Covid-19 has legitimised once-radical ideas in UK, say Green leaders


The peak of the coronavirus lockdown showed how the UK can become a better country, with wages subsidised, rough sleeping almost eliminated and proper recognition of health and care staff, the co-leaders of the Green party have told their annual conference.

Siân Berry and Jonathan Bartley, delivering the speech in parallel, as the party has done since its first co-leadership four years ago, said the government action to cope with Covid-19 had demonstrated the viability of seemingly radical ideas.

“In the middle of all the horror of the pandemic, we glimpsed that a different world might be possible,” Bartley said. “Communities coming together in solidarity and compassion to care and support one another; our most valuable workers recognised as the key workers that they are, running the vital services on which we all rely; intervention to support people’s incomes; rough sleepers off our streets. In the middle of all the tragedy, all the heartache and the hardship, we had a glimpse of something new.

“Where you have a right to work from home. Where everyone has a home. Where renters have the right to fair rents and cannot be evicted. Imagine if our response to an emergency like coronavirus was to plan and build that better world from the things we learned.”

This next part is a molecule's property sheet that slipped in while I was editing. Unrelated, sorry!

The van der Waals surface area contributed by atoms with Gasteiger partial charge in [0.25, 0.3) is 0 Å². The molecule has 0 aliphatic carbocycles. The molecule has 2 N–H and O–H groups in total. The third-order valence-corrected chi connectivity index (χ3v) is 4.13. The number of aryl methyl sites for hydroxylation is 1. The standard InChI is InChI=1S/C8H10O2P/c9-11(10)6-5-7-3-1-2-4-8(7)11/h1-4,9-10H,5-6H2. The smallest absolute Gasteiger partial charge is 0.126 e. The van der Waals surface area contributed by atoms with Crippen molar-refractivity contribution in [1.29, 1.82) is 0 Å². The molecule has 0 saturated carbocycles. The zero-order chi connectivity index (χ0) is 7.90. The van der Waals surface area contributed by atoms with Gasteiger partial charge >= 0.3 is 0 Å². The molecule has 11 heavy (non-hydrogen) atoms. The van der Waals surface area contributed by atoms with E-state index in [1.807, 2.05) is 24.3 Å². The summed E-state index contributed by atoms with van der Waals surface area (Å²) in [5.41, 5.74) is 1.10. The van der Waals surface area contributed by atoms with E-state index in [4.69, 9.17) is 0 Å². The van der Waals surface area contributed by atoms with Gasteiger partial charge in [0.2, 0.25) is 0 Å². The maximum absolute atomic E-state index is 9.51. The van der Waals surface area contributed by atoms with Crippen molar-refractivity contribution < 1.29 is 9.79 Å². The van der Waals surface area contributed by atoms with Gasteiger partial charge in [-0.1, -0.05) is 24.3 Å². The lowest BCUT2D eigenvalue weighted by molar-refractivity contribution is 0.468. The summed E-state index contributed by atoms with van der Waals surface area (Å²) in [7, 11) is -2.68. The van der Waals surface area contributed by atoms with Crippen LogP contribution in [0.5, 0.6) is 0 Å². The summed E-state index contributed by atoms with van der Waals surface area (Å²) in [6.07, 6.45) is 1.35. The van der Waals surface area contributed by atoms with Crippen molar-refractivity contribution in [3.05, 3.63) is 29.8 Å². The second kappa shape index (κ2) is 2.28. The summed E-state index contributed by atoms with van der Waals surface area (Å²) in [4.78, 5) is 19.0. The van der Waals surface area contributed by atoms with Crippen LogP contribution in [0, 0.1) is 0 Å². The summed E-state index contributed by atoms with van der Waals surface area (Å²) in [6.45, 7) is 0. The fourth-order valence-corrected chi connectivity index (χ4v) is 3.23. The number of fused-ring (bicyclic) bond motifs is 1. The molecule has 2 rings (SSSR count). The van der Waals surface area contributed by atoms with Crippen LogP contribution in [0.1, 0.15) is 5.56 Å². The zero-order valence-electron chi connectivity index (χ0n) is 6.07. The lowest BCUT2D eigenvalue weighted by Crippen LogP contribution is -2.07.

The pair, who lead the Greens in England and Wales, made their speech from a cinema in London, streamed to members as part of the online conference. A repeated refrain was that the coronavirus emergency had shown that once-mocked ideas advocated by the Greens were being adopted by others.

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At their conference last week, the Liberal Democrats adopted the idea of a universal basic income, which guarantees a fixed sum to all, regardless of circumstances. This was, Bartley said, “an idea whose time has come”, adding: “We can eliminate poverty. Right now.”

Berry noted how the Greens had “dissented in a big way” over austerity from 2010 onwards, “and we were proved right”. She also recalled how one newspaper derided the Greens’ proposals to invest £100bn a year to transform the UK economy to a more sustainable model, printing 11 zeros across the headline.

“We planned last year to invest this much because, in the face of inequality, injustice and the climate emergency, the right answer was to think big and invest – to transform the way we live and work, for the better,” she said.

“And guess what? The government has already committed over three times that amount to grappling with coronavirus over just six months. Because in the face of such an emergency, you do whatever it takes.”

Citing the example of grassroots activists such as the school climate strikers, the pair said it was vital for people to push for such changes. Berry said: “Because we – and you – know that better is possible.”



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